Men's Clan Cathcart Crest Badge T-Shirt in Black. AVAILABLE IN SIZES M-XXXL.
Large two color crest badge on back of shirt with small one color chest print that reads Clan Cathcart with Crossed Claymore Swords and Targe below.
Printed on 100% Pre Shrunk Cotton T-Shirt.
The circular belt has the Motto of the Chief of the Clan inscribed in it. Within the belt is the crest of the Clan Chief. The belt and buckle denote the clansman.
Crest: A dexter hand couped above the wrist and erect proper, grasping a crescent as in the arms.
Motto: I Hope To Speed
The Clansman's Crest Badge is the most powerful emblem of your Clan Cathcart Heritage. Displaying this badge is a symbol of your allegiance to your clan. The perfect gift for any Cathcart descendant.
"Cuimhnich air na daoine o'n d'thaining thu" - Remember the men from whom you are descended.
There is some speculation as to the origin of the name Cathcart. Some believe it is ancient Celtic meaning, "Fort on the River Cart", as that river flows right past the ancient castle. Others believe it means, "The straight or confined part of the Cart River". Be that as it may, the name is ancient, but originally spelled Kerkert or Kethkert, probably because of pronunciation. The Peerage refers to the Clan Cathcart. The first known mention of the Kethcarts, is a man named Rainaldus de Kethcart, who witnessed a charter by Walter Fitzalan to the Church of Kethcart for the monastery of Paisley in 1178.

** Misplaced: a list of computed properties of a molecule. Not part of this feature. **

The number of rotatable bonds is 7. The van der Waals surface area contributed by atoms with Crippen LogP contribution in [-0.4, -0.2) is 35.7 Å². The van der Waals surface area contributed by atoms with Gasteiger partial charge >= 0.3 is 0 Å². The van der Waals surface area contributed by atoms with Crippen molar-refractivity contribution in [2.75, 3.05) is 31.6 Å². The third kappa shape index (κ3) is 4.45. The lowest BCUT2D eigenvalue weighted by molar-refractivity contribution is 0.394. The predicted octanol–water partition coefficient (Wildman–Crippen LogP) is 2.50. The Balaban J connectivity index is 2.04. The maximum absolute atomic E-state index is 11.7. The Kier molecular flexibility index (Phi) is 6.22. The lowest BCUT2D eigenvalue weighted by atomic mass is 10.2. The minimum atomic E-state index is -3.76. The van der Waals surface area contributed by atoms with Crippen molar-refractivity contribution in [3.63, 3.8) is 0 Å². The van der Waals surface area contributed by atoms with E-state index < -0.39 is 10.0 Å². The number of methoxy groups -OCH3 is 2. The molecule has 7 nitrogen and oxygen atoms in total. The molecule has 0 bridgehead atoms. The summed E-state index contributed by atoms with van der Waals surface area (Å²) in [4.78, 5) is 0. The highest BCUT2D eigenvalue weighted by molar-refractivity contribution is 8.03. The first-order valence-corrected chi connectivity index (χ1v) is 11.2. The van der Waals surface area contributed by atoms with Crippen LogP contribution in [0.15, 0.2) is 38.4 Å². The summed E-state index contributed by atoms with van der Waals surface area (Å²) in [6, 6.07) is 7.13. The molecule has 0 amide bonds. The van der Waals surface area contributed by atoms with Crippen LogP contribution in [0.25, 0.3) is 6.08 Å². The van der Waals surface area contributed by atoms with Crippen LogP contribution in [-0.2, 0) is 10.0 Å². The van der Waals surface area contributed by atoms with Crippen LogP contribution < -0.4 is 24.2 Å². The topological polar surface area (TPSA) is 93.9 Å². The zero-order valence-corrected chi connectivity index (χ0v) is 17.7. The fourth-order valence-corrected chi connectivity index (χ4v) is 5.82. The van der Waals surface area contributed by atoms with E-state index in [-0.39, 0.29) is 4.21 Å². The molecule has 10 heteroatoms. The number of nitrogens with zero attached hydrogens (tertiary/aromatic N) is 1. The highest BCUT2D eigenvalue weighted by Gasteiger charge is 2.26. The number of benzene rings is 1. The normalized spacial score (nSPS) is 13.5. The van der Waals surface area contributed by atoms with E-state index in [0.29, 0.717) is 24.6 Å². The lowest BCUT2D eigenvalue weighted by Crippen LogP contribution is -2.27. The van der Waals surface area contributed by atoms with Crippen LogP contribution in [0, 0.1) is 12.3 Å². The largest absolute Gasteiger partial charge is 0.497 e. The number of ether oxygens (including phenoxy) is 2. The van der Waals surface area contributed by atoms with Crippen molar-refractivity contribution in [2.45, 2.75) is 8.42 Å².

Notable Cathcarts include Sir Alan Cathcart, who was a companion of King Robert I when he mounted the Scottish throne in 1307, and was engaged on his side at the Battle of Loudoun Hill that same year, when the Scots defeated the English. The following year, he was made one of Edward Bruce's party of 50 horsemen who attacked and dispersed 1,500 cavalry under John de St. John in Galloway.
During the Anglo-Scottish Wars Alan Cathcart the son of the second Lord Cathcart was killed with his two half brothers Robert and John when the Clan Cathcart fought against the English at the Battle of Flodden Field in 1513. The third Lord Cathcart led the clan at against the English at the Battle of Pinkie Cleugh where he was killed in 1547.
Alan Cathcart the fourth Lord Cathcart led the clan at the Battle of Langside in 1568 on the side of the James Stewart, 1st Earl of Moray against the army of Mary, Queen of Scots. During the 16th Century Killochan Castle was built by John Cathcart in 1586.
The eighth Lord Cathcart, Charles Cathcart had a distinguished military career rising to the rank of colonel. When the first Jacobite Uprising broke out in 1715 he commanded troops in support of the British government at the Battle of Sheriffmuir.
When the second Jacobite Uprising broke out in 1745 the Charles Cathcart, 9th Lord Cathcart commanded troops in support of the British government at the Battle of Culloden in 1746 where he was shot in the face and wounded. He commanded the Royal Scots 1st Regiment of Foot which today is called The Royal Scots.
Clan Chief: The Rt. Hon. Charles Alan Andrew Cathcart of Cathcart, the 7th Earl Cathcart, Viscount Cathcart of Cathcart, Lord Cathcart and Baron Greenock of Greenock, Chief of the Name and Arms of Cathcart.